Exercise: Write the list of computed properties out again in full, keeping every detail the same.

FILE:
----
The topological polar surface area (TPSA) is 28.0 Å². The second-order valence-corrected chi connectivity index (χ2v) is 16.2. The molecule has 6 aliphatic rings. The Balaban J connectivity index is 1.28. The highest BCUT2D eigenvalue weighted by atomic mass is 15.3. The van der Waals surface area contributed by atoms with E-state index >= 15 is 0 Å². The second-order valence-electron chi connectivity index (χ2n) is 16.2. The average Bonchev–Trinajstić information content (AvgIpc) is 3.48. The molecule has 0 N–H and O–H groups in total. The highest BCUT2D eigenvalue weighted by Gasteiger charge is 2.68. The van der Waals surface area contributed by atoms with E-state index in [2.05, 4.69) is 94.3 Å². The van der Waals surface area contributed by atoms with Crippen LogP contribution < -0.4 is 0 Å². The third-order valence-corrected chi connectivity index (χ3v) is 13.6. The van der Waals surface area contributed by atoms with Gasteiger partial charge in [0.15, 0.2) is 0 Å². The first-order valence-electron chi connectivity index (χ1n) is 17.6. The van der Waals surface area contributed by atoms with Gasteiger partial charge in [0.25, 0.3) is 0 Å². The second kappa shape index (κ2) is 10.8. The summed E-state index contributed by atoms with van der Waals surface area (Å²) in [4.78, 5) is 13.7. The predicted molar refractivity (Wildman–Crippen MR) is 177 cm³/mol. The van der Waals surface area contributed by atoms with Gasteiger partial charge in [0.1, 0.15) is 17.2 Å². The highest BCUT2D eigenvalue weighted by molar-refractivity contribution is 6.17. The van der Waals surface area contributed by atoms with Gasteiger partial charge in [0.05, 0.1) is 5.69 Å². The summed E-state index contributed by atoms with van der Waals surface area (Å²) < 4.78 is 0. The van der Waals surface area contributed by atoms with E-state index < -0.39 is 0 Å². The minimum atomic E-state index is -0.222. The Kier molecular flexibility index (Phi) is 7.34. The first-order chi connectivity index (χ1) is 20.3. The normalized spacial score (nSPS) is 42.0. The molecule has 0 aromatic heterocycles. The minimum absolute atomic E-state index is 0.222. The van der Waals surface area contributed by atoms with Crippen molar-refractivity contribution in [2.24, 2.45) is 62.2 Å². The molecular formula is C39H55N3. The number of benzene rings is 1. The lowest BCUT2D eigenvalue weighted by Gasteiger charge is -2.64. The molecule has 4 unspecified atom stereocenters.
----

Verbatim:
The topological polar surface area (TPSA) is 28.0 Å². The second-order valence-corrected chi connectivity index (χ2v) is 16.2. The molecule has 6 aliphatic rings. The Balaban J connectivity index is 1.28. The highest BCUT2D eigenvalue weighted by atomic mass is 15.3. The van der Waals surface area contributed by atoms with E-state index >= 15 is 0 Å². The second-order valence-electron chi connectivity index (χ2n) is 16.2. The average Bonchev–Trinajstić information content (AvgIpc) is 3.48. The molecule has 0 N–H and O–H groups in total. The highest BCUT2D eigenvalue weighted by Gasteiger charge is 2.68. The van der Waals surface area contributed by atoms with E-state index in [2.05, 4.69) is 94.3 Å². The van der Waals surface area contributed by atoms with Crippen LogP contribution < -0.4 is 0 Å². The third-order valence-corrected chi connectivity index (χ3v) is 13.6. The van der Waals surface area contributed by atoms with Gasteiger partial charge in [0.15, 0.2) is 0 Å². The first-order valence-electron chi connectivity index (χ1n) is 17.6. The van der Waals surface area contributed by atoms with Gasteiger partial charge in [0.25, 0.3) is 0 Å². The second kappa shape index (κ2) is 10.8. The summed E-state index contributed by atoms with van der Waals surface area (Å²) in [4.78, 5) is 13.7. The predicted molar refractivity (Wildman–Crippen MR) is 177 cm³/mol. The van der Waals surface area contributed by atoms with Gasteiger partial charge in [0.1, 0.15) is 17.2 Å². The highest BCUT2D eigenvalue weighted by molar-refractivity contribution is 6.17. The van der Waals surface area contributed by atoms with Gasteiger partial charge in [0.05, 0.1) is 5.69 Å². The summed E-state index contributed by atoms with van der Waals surface area (Å²) < 4.78 is 0. The van der Waals surface area contributed by atoms with E-state index < -0.39 is 0 Å². The minimum atomic E-state index is -0.222. The Kier molecular flexibility index (Phi) is 7.34. The first-order chi connectivity index (χ1) is 20.3. The normalized spacial score (nSPS) is 42.0. The molecule has 0 aromatic heterocycles. The minimum absolute atomic E-state index is 0.222. The van der Waals surface area contributed by atoms with Crippen molar-refractivity contribution in [2.24, 2.45) is 62.2 Å². The molecular formula is C39H55N3. The number of benzene rings is 1. The lowest BCUT2D eigenvalue weighted by Gasteiger charge is -2.64. The molecule has 4 unspecified atom stereocenters.